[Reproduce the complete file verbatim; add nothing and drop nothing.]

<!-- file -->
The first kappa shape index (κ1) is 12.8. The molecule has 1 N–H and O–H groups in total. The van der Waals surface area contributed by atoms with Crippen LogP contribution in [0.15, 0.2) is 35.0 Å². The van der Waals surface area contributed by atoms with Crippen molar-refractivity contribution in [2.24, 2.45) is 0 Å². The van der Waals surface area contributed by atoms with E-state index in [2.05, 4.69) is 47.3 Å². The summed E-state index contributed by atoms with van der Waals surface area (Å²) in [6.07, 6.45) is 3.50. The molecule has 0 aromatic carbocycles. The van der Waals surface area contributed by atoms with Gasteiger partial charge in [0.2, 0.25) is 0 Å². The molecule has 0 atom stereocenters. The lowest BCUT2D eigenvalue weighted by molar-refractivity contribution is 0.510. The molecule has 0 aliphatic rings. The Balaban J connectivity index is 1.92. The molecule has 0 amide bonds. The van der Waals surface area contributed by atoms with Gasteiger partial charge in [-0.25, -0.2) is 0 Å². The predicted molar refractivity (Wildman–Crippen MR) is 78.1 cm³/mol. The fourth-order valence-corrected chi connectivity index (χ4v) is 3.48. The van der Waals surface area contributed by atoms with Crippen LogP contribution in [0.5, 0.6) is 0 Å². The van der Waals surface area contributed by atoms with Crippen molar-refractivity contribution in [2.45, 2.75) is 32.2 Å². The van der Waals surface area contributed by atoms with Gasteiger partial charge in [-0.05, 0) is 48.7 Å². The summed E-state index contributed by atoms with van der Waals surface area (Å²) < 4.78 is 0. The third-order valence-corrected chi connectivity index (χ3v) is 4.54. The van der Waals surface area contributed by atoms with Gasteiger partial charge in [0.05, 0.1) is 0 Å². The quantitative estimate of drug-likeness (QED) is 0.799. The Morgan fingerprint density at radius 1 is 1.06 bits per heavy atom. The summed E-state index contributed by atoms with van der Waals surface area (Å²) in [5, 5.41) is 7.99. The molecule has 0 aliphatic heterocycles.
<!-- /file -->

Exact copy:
The first kappa shape index (κ1) is 12.8. The molecule has 1 N–H and O–H groups in total. The van der Waals surface area contributed by atoms with Crippen LogP contribution in [0.15, 0.2) is 35.0 Å². The van der Waals surface area contributed by atoms with Crippen molar-refractivity contribution in [2.24, 2.45) is 0 Å². The van der Waals surface area contributed by atoms with E-state index in [2.05, 4.69) is 47.3 Å². The summed E-state index contributed by atoms with van der Waals surface area (Å²) in [6.07, 6.45) is 3.50. The molecule has 0 aromatic carbocycles. The van der Waals surface area contributed by atoms with Gasteiger partial charge in [0.2, 0.25) is 0 Å². The molecule has 0 atom stereocenters. The lowest BCUT2D eigenvalue weighted by molar-refractivity contribution is 0.510. The molecule has 0 aliphatic rings. The Balaban J connectivity index is 1.92. The molecule has 0 amide bonds. The van der Waals surface area contributed by atoms with Gasteiger partial charge in [-0.25, -0.2) is 0 Å². The predicted molar refractivity (Wildman–Crippen MR) is 78.1 cm³/mol. The fourth-order valence-corrected chi connectivity index (χ4v) is 3.48. The van der Waals surface area contributed by atoms with Crippen LogP contribution in [0.5, 0.6) is 0 Å². The van der Waals surface area contributed by atoms with Crippen molar-refractivity contribution in [2.45, 2.75) is 32.2 Å². The van der Waals surface area contributed by atoms with Gasteiger partial charge in [-0.05, 0) is 48.7 Å². The summed E-state index contributed by atoms with van der Waals surface area (Å²) < 4.78 is 0. The third-order valence-corrected chi connectivity index (χ3v) is 4.54. The van der Waals surface area contributed by atoms with Gasteiger partial charge in [0.05, 0.1) is 0 Å². The quantitative estimate of drug-likeness (QED) is 0.799. The Morgan fingerprint density at radius 1 is 1.06 bits per heavy atom. The summed E-state index contributed by atoms with van der Waals surface area (Å²) in [5, 5.41) is 7.99. The molecule has 0 aliphatic heterocycles.